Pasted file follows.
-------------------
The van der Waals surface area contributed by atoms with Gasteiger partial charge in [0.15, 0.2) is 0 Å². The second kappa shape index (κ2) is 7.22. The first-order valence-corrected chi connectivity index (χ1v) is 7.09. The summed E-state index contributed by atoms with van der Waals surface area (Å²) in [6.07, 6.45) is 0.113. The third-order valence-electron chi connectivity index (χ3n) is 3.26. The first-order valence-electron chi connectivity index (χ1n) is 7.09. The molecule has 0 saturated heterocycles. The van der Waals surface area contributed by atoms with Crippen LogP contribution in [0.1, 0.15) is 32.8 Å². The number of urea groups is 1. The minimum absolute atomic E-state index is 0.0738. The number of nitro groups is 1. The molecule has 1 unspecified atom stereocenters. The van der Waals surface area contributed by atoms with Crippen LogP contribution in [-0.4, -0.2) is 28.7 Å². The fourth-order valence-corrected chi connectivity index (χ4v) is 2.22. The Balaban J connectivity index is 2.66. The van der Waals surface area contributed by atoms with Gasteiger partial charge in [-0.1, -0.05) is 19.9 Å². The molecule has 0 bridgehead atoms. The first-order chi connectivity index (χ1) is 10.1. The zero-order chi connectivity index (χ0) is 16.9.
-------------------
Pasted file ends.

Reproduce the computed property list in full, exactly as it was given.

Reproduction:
The van der Waals surface area contributed by atoms with Gasteiger partial charge in [0.15, 0.2) is 0 Å². The second kappa shape index (κ2) is 7.22. The first-order valence-corrected chi connectivity index (χ1v) is 7.09. The summed E-state index contributed by atoms with van der Waals surface area (Å²) in [6.07, 6.45) is 0.113. The third-order valence-electron chi connectivity index (χ3n) is 3.26. The first-order valence-electron chi connectivity index (χ1n) is 7.09. The molecule has 0 saturated heterocycles. The van der Waals surface area contributed by atoms with Crippen LogP contribution in [0.1, 0.15) is 32.8 Å². The number of urea groups is 1. The minimum absolute atomic E-state index is 0.0738. The number of nitro groups is 1. The molecule has 1 unspecified atom stereocenters. The van der Waals surface area contributed by atoms with Crippen LogP contribution in [-0.4, -0.2) is 28.7 Å². The fourth-order valence-corrected chi connectivity index (χ4v) is 2.22. The Balaban J connectivity index is 2.66. The van der Waals surface area contributed by atoms with Gasteiger partial charge in [-0.1, -0.05) is 19.9 Å². The molecule has 0 bridgehead atoms. The first-order chi connectivity index (χ1) is 10.1. The zero-order chi connectivity index (χ0) is 16.9.